Background: Accumulating evidence suggests that the upper airway bacterial microbiota is implicated in asthma inception, severity, and exacerbation. Unlike bacterial microbiota, the role of the upper airway fungal microbiome (mycobiome) in asthma control is poorly understood. Research Question: What are the upper airway fungal colonization patterns among children with asthma and their relationship with subsequent loss of asthma control and exacerbation of asthma? Study Design and Methods: The study was coupled with the Step Up Yellow Zone Inhaled Corticosteroids to Prevent Exacerbations (ClinicalTrials.gov Identifier: NCT02066129) clinical trial. The upper airway mycobiome was investigated using Internal transcribed spacer 1 (ITS1) sequencing of nasal blow samples collected from children with asthma when asthma was well controlled (baseline, n = 194) and during early signs of loss of asthma control (yellow zone [YZ], n = 107). Results: At baseline, 499 fungal genera were detected in the upper airway samples, with two commensal fungal species, Malassezia globosa and Malassezia restricta, being most dominant. The relative abundance of Malassezia species varies by age, BMI, and race. Higher relative abundance of M globosa at baseline was associated with lower risk of future YZ episodes (P =.038) and longer time to development of first YZ episode (P =.022). Higher relative abundance of M globosa at YZ episode was associated with lower risk of progression from YZ episode to severe asthma exacerbation (P =.04). The upper airway mycobiome underwent significant changes from baseline to YZ episode, and increased fungal diversity was correlated highly with increased bacterial diversity (ρ = 0.41). Interpretation: The upper airway commensal mycobiome is associated with future asthma control. This work highlights the importance of the mycobiota in asthma control and may contribute to the development of fungi-based markers to predict asthma exacerbation.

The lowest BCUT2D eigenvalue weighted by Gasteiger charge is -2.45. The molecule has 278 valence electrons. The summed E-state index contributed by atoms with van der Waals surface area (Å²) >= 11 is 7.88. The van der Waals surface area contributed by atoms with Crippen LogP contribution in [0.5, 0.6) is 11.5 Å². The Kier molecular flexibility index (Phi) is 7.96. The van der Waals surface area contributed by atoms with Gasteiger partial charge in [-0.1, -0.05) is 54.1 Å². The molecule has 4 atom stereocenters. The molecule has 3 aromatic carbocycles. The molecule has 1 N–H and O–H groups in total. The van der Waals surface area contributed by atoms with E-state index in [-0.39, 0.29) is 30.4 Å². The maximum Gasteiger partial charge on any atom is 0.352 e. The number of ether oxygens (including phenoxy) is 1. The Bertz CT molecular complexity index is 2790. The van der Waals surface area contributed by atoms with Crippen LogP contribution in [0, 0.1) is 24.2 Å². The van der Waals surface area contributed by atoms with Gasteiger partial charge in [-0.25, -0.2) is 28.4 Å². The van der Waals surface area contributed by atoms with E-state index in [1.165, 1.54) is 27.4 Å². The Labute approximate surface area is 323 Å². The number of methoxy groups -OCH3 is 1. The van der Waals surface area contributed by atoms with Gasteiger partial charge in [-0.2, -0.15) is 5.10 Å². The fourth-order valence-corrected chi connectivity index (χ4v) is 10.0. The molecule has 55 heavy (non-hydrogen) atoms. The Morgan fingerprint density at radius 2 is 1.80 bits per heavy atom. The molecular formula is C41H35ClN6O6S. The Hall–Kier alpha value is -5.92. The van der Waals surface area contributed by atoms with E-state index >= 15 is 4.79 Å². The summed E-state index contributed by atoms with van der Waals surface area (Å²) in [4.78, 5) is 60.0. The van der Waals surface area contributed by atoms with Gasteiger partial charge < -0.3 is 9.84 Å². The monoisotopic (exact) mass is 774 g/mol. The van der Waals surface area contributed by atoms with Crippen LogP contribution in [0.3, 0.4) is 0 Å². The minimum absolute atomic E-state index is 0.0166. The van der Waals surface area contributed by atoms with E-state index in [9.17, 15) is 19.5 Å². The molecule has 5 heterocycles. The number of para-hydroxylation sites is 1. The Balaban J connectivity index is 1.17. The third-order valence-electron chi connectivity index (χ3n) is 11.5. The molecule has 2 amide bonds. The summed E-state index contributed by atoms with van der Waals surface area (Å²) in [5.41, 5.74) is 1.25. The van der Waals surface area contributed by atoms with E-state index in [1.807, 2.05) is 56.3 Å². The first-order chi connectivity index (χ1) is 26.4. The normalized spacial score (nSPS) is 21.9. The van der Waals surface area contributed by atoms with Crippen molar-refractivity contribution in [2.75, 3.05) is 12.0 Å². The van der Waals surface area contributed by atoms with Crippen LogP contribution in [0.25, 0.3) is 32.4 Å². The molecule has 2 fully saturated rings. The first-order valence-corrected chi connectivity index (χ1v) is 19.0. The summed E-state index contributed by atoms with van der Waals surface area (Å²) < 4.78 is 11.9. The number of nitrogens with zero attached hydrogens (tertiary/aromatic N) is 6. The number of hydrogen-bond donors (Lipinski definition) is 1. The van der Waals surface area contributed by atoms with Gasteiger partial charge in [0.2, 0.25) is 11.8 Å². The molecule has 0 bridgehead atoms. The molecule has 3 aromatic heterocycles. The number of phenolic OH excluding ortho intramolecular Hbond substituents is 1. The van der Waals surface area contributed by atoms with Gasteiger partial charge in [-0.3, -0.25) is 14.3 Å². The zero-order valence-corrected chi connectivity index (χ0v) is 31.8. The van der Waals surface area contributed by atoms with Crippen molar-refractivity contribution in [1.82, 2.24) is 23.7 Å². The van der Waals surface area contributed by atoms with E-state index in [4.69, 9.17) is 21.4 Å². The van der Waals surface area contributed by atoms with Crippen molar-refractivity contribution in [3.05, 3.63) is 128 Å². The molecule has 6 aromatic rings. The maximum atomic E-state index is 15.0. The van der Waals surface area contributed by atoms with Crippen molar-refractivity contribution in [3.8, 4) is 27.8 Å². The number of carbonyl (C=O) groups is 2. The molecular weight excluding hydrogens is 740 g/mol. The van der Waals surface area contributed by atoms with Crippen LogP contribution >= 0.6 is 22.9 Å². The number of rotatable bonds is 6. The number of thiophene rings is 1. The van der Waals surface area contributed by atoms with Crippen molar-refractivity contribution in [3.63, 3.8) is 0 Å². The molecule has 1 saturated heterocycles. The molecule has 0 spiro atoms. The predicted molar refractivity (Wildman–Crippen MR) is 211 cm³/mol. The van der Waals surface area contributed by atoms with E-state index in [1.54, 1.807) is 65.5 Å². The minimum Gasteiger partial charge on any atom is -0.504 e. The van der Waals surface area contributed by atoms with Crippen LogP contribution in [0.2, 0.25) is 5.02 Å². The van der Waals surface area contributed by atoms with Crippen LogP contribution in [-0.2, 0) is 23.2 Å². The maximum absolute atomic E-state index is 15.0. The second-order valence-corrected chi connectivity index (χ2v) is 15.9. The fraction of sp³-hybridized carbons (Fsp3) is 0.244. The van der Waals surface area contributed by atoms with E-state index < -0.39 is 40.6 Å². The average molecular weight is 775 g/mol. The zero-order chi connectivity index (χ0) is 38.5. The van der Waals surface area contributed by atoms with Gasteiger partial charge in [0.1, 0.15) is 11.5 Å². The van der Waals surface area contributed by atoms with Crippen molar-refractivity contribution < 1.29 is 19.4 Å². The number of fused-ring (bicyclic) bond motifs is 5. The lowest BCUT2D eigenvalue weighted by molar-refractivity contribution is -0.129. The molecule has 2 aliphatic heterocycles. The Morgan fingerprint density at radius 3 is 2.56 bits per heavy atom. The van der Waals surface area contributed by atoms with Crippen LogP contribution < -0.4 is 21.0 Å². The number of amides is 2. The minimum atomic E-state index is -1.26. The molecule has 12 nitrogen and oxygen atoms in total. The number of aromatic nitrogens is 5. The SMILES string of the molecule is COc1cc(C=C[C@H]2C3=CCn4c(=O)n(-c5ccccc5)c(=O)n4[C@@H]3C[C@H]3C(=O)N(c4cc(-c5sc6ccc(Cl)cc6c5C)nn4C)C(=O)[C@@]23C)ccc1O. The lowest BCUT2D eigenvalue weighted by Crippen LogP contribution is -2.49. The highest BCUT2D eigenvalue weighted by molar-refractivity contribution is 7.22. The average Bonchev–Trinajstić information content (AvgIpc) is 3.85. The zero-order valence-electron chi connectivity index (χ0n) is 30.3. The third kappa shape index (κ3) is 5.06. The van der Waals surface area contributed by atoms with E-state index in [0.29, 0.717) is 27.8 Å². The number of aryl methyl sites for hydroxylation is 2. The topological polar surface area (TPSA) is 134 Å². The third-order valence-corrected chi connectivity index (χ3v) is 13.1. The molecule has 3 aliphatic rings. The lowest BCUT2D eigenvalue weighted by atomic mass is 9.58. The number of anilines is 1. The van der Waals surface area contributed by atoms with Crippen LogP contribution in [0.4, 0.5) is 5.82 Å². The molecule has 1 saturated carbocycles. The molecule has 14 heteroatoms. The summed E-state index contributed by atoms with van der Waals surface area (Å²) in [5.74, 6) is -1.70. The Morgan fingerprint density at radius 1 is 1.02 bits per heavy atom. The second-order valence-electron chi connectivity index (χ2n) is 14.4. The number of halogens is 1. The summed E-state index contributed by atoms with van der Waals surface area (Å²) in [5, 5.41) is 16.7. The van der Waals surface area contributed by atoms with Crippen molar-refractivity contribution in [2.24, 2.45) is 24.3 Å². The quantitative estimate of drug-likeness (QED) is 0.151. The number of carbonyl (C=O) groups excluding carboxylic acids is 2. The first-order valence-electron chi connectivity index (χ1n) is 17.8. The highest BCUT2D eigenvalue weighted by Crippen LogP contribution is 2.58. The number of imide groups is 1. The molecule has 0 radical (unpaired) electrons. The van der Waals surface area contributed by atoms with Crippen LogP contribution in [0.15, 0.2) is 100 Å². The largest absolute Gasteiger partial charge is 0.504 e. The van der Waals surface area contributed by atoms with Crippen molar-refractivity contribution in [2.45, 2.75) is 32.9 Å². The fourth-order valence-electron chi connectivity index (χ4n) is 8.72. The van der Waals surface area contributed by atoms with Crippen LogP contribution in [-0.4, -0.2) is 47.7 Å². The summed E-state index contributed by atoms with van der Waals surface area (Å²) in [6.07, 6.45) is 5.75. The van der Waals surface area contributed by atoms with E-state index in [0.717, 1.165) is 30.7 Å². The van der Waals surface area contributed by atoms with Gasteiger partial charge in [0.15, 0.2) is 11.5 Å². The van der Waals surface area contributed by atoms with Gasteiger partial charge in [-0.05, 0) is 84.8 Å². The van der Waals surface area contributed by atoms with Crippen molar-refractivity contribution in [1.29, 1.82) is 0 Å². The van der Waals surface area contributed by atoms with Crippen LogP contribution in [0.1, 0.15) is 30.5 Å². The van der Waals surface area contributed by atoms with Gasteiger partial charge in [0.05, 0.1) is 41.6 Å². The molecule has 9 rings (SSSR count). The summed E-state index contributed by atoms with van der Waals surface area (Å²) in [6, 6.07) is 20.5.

- upper airway